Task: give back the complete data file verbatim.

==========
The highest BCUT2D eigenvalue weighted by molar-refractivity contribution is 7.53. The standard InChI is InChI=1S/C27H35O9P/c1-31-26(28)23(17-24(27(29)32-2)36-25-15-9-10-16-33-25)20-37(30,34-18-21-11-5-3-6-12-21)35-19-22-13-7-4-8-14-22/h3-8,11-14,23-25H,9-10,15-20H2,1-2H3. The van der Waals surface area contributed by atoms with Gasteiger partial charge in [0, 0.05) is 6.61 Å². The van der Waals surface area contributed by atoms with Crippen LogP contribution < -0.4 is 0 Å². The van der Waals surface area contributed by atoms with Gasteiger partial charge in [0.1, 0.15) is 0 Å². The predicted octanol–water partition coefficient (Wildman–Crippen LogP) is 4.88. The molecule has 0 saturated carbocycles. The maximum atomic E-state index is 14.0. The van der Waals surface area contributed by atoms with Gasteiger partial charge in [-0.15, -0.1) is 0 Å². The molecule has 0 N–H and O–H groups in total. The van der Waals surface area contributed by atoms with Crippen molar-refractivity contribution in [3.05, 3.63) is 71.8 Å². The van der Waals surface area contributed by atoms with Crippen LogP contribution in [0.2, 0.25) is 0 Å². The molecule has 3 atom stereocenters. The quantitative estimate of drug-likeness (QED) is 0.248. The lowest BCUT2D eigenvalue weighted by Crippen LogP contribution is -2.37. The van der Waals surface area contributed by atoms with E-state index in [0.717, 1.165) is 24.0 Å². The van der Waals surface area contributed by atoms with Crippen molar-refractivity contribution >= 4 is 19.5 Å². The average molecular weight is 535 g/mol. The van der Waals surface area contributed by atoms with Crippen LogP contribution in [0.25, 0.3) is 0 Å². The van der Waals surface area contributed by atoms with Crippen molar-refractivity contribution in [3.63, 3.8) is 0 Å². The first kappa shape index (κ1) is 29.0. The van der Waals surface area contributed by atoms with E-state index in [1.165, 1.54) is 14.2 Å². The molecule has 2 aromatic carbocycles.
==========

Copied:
The highest BCUT2D eigenvalue weighted by molar-refractivity contribution is 7.53. The standard InChI is InChI=1S/C27H35O9P/c1-31-26(28)23(17-24(27(29)32-2)36-25-15-9-10-16-33-25)20-37(30,34-18-21-11-5-3-6-12-21)35-19-22-13-7-4-8-14-22/h3-8,11-14,23-25H,9-10,15-20H2,1-2H3. The van der Waals surface area contributed by atoms with Gasteiger partial charge in [0, 0.05) is 6.61 Å². The van der Waals surface area contributed by atoms with Crippen LogP contribution < -0.4 is 0 Å². The van der Waals surface area contributed by atoms with Gasteiger partial charge in [0.1, 0.15) is 0 Å². The predicted octanol–water partition coefficient (Wildman–Crippen LogP) is 4.88. The molecule has 0 saturated carbocycles. The maximum atomic E-state index is 14.0. The van der Waals surface area contributed by atoms with Gasteiger partial charge in [-0.15, -0.1) is 0 Å². The molecule has 0 N–H and O–H groups in total. The van der Waals surface area contributed by atoms with Crippen molar-refractivity contribution in [3.05, 3.63) is 71.8 Å². The van der Waals surface area contributed by atoms with Crippen LogP contribution in [0.2, 0.25) is 0 Å². The molecule has 3 atom stereocenters. The quantitative estimate of drug-likeness (QED) is 0.248. The lowest BCUT2D eigenvalue weighted by Crippen LogP contribution is -2.37. The van der Waals surface area contributed by atoms with E-state index in [0.717, 1.165) is 24.0 Å². The van der Waals surface area contributed by atoms with Crippen molar-refractivity contribution >= 4 is 19.5 Å². The average molecular weight is 535 g/mol. The van der Waals surface area contributed by atoms with Crippen LogP contribution in [0.25, 0.3) is 0 Å². The van der Waals surface area contributed by atoms with Crippen molar-refractivity contribution in [3.63, 3.8) is 0 Å². The first kappa shape index (κ1) is 29.0. The van der Waals surface area contributed by atoms with E-state index in [1.165, 1.54) is 14.2 Å². The molecule has 2 aromatic carbocycles.